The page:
Minas Tirith, where a battle is being fought against the dark forces.
He says he needs to think it over, and heads into the woods. After awhile, he looks up and sees one of the others, Boromir, who says he would like to help Frodo think the problem through. Frodo is not quite sure whether to trust him, and he tells Boromir that really, he already does know what to do; he is just afraid to do it.
'I think I know already what counsel you would give, Boromir,' said Frodo. 'And it would seem like wisdom but for the warning of my heart.'Frodo already knows that he could come up with all kinds of very good reasons himself NOT to go east, but that he still has to continue with the quest.
'Warning? Warning against what?' said Boromir sharply.
'Against delay. Against the way that seems easier. Against refusal of the burden that is laid on me. Against -- well, if it must be said, against trust in the strength and truth of Men.'
'Yet that strength has long protected you far away in your little country, though you knew it not.'Boromir hopes that winning the battle at Minas Tirith, fighting the evil lord Sauron directly, will solve all their problems. He wants desperately to get hold of the Ring, or get Frodo to use it to fight Sauron. Frodo gets right to the point, though: eventually, in this battle or in some other, the Ring will ruin everything. The mere existence of the Ring has become a problem that has only one solution, and it is up to him to solve it. He doesn't like it, and he's afraid, but he knows it's what he has to do.
'I do not doubt the valour of your people. But the world is changing. The walls of Minas Tirith may be strong, but they are not strong enough. If they fail, what then?'
'We shall fall in battle valiantly. Yet there is still hope that they will not fail.'
'No hope while the Ring lasts,' said Frodo.
'Ah! The Ring!' said Boromir, his eyes lighting. 'The Ring! Is it not a strange fate that we should suffer so much fear and doubt for so small a thing? So small a thing! And I have seen it only for an instant in the House of Elrond. Could I not have a sight of it again?'I don't know how aware Boromir is of this, but looking at the Ring or holding it in his hand seems to have a strange effect even on Frodo, the Ring's current "owner." In any case, Boromir probably thinks he can grab it if Frodo brings it out.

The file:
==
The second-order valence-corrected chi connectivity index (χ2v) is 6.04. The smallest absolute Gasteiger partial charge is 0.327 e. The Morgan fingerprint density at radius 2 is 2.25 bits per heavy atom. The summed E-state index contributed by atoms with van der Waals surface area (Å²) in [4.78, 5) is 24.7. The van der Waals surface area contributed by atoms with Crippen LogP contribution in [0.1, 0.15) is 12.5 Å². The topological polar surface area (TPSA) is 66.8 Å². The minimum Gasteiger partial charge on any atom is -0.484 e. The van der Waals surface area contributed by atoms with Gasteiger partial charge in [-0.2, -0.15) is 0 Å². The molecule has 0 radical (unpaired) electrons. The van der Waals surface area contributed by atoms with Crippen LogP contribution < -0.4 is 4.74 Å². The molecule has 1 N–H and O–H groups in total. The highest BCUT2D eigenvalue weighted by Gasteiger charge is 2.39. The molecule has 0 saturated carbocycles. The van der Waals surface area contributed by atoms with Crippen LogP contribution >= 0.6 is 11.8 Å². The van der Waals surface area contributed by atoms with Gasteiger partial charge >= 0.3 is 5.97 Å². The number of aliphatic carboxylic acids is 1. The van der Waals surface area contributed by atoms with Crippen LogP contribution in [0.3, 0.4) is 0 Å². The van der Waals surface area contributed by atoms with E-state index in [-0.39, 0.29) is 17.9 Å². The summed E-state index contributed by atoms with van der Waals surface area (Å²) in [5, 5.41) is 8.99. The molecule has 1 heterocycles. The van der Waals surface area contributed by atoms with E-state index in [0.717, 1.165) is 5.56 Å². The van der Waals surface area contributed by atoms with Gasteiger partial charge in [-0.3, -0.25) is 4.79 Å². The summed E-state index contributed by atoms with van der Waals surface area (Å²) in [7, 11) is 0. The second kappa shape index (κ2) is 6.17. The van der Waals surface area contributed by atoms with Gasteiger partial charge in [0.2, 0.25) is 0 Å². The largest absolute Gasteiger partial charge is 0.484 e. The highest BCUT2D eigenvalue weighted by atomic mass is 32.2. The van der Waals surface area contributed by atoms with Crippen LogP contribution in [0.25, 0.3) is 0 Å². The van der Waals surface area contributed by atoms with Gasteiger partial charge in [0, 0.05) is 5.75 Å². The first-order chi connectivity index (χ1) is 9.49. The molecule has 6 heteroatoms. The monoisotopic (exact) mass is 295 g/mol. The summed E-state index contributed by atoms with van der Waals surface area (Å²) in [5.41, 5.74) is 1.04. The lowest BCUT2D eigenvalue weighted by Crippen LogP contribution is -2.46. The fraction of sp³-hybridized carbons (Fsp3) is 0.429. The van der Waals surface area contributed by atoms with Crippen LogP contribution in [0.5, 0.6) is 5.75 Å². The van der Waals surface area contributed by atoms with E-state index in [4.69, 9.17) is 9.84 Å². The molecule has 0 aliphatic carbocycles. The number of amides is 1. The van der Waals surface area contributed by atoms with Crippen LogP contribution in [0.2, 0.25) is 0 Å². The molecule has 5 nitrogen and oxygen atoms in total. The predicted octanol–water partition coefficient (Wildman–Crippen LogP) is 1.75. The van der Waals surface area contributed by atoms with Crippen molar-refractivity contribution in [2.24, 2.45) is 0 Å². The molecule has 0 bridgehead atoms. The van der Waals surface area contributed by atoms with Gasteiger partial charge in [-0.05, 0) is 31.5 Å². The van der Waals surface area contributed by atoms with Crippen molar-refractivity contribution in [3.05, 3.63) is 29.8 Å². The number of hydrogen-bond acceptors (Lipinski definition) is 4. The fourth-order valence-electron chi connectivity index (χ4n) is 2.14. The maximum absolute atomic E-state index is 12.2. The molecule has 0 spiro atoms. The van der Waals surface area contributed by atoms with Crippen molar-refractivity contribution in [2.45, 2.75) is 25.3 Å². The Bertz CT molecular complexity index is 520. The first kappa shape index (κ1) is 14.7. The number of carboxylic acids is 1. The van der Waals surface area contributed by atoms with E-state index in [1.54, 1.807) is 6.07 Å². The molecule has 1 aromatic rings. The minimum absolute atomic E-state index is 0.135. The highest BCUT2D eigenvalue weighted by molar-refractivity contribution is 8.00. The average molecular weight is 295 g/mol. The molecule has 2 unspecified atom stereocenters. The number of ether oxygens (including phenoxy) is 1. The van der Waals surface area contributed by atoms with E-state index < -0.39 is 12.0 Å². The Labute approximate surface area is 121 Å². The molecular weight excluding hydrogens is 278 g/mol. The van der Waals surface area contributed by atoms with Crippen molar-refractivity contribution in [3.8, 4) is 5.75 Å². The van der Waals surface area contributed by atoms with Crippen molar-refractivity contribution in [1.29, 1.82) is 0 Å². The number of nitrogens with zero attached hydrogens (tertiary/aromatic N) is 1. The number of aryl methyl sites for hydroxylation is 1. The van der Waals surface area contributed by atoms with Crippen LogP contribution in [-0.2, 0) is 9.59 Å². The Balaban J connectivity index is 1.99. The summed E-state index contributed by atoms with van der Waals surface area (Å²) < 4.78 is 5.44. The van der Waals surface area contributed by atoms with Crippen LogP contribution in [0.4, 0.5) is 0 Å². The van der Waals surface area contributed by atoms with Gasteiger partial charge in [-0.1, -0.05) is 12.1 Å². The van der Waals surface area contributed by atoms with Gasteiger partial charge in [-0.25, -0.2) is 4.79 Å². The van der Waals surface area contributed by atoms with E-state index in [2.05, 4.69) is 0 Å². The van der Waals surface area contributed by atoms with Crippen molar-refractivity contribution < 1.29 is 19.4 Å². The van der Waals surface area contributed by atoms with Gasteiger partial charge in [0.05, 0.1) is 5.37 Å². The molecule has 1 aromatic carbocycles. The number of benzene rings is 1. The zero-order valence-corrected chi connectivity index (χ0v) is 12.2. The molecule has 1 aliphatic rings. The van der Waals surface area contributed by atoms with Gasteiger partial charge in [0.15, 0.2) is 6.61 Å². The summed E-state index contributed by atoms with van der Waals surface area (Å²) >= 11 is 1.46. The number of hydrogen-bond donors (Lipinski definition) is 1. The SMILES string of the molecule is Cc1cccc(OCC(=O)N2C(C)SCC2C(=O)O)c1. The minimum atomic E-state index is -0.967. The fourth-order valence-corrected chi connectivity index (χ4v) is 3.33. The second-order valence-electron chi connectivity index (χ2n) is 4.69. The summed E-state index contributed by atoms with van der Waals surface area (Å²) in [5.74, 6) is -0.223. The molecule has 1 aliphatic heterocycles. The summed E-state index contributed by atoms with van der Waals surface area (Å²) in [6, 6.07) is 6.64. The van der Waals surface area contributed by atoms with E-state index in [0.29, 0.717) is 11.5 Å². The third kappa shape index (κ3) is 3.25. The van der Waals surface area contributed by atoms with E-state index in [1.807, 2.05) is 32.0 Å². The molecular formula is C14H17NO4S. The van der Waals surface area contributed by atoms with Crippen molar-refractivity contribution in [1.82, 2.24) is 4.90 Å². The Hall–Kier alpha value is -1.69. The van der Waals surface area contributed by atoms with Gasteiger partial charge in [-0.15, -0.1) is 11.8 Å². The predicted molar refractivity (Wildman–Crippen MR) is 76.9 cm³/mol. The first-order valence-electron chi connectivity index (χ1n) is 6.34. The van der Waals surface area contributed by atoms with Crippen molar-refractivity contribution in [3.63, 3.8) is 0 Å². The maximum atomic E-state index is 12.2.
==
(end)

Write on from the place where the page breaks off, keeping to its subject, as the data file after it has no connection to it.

Frodo looked up. His heart went suddenly cold. He caught the strange gleam in Boromir's eyes, yet his face was still kind and friendly. 'It is best that it should lie hidden,' he answered.
'As you wish. I care not,' said Boromir.He trivializes what he desperately wants: a small, insignificant thing, that he says he doesn't care if he doesn't get to see. He realizes he may have pushed too fast, and backtracks.
'Yet may I not even speak of it? For you seem ever to think only of its power in the hands of the Enemy: of its evil uses not of its good. The world is changing, you say. Minas Tirith will fall, if the Ring lasts. But why? Certainly, if the Ring were with the Enemy. But why, if it were with us?'Boromir's reasoning here: what you think of as only a bad thing, could be a good thing, if we had the chance to use it properly. We are good people; if we had it, we could defeat the Enemy and use it only for good purposes. Frodo's response: it is too powerful for us, good or bad, and its unpredictable power tends to turn even good people bad. Nobody can handle it safely, so it has to be destroyed. (Wouldn't Frodo have been an asset in the Garden of Eden? Or in the arms race?)